This is a rehashed version my answer to the question "Best practices for using Markers in SLF4J/Logback".
Markers can be used to color or mark a single log statement. What you do with these colors, i.e. markers, is entirely up to you. However, two patterns seem to be common for marker usage.
Triggering: Some appender could be instructed to take an action in the presence of a certain marker. For example,
SMTPAppender can be configured to send an email whenever a logging event is marked with the
NOTIFY_ADMIN marker regardless of the log level. See marker-based triggering in the logback documentation. You may also combine log levels and markers for triggering.
Filtering: Markers are very useful for making certain valuable log statements stand out. For example, you can color/mark all your persistence related logs (in various and multiple class files) with the color "DB". You could then filter for
"DB": to disable logging except for log statements marked with DB. See the chapter on filters in the logback documentation for more information (search for MarkerFilter). Note that filtering on markers can be performed not just by logback but by log analysis tools as well.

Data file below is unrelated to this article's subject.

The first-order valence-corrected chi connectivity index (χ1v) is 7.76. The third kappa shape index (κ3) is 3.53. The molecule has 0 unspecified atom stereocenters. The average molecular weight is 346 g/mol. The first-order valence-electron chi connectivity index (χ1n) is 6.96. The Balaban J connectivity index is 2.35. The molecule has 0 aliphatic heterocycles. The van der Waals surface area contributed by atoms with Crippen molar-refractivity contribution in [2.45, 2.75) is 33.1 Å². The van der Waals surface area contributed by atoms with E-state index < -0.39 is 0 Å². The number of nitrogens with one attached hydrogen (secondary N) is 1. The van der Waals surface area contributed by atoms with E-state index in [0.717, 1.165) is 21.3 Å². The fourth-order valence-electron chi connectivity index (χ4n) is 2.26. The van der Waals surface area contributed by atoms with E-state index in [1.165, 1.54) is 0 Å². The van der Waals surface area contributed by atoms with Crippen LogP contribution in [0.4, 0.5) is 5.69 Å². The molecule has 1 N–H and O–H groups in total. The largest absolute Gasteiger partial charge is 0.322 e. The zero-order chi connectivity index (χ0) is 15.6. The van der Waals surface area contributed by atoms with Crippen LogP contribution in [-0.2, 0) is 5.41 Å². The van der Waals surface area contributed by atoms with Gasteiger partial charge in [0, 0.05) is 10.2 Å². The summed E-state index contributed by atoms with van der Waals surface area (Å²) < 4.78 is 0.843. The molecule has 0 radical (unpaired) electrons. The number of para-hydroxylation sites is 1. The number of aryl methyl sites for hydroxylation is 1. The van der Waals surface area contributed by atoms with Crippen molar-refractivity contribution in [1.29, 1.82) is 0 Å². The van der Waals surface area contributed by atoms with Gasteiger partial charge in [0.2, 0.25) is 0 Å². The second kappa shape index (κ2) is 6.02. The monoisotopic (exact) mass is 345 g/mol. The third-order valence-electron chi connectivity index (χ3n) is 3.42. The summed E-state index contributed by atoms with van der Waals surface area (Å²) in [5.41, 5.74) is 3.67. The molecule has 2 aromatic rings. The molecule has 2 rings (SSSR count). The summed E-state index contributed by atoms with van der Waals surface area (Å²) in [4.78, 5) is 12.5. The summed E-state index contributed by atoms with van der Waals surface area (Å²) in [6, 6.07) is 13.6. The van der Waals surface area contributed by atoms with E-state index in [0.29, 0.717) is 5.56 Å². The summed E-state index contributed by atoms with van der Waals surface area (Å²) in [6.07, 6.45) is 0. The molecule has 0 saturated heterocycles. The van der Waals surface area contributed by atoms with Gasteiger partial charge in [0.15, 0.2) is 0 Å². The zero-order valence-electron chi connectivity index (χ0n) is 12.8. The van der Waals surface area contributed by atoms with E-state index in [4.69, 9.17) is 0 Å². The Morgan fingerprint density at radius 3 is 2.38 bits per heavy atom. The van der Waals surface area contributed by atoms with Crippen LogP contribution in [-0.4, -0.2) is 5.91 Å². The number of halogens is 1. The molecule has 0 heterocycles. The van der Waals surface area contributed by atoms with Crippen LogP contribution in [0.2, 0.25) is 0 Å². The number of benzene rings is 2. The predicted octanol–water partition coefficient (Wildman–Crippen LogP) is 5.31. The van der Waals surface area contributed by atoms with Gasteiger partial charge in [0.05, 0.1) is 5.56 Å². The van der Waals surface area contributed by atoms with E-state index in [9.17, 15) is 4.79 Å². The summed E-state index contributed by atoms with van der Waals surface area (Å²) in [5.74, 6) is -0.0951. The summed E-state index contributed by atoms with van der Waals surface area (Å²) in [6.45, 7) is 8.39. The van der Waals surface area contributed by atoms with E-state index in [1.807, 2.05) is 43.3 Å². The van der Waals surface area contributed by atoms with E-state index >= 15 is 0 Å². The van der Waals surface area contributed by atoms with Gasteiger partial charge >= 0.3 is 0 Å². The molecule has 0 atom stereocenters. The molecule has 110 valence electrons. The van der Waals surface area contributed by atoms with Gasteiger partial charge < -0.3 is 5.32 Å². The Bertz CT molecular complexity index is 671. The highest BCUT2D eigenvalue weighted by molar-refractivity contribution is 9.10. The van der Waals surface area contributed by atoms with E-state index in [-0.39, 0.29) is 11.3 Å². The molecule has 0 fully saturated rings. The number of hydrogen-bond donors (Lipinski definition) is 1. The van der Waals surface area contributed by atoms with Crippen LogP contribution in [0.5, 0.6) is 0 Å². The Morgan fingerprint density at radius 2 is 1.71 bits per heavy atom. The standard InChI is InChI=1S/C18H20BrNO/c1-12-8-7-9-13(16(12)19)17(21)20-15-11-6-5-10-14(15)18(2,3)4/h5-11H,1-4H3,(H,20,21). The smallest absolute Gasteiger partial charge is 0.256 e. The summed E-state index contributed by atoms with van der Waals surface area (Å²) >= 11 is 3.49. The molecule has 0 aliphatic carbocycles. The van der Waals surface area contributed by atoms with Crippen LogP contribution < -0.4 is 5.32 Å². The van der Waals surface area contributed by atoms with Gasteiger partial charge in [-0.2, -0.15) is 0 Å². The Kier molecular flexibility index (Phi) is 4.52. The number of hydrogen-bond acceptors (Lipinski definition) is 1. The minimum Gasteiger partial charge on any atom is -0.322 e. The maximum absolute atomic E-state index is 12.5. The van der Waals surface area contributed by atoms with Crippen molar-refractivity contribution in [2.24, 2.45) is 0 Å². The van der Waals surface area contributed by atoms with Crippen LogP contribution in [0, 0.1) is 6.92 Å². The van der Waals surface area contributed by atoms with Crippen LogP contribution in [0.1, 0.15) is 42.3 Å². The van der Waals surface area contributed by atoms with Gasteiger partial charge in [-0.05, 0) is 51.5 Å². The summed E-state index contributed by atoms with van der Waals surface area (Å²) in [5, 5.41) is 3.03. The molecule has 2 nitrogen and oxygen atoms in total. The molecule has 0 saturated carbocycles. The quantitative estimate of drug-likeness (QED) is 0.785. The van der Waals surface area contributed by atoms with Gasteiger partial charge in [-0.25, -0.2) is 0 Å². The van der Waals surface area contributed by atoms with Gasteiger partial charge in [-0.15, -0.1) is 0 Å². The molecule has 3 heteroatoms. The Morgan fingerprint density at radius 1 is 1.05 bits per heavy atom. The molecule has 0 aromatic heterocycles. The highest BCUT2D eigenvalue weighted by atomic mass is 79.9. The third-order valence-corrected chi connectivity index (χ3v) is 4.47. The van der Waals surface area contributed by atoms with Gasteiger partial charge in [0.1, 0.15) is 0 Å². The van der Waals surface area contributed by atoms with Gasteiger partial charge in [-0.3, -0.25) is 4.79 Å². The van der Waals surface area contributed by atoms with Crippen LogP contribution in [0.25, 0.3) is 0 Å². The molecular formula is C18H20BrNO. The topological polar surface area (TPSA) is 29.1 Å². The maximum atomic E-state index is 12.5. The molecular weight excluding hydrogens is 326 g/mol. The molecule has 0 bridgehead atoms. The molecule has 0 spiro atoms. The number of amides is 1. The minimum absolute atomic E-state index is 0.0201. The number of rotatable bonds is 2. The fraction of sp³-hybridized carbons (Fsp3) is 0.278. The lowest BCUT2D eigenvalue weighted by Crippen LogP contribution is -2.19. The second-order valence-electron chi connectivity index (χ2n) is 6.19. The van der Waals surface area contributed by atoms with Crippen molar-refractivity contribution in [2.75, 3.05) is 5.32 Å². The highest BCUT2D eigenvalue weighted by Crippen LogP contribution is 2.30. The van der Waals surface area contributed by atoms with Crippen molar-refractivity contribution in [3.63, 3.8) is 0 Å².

Before the advent of Markers, to achieve similar behavior, you had the option 1) using custom levels 2) use modified logger names. SLF4J API currently does not support custom levels. As for option 2, suffixing (or prefixing) logger names is workable if a one or two loggers need to be modified. The approach becomes impractical as soon 3 or more loggers need to be "sub-classed" because the associated configuration files become unmanageable.
Even though a single marker can be already very useful, as of SLF4J version 2.0, it is possible to set multiple markers per log statement.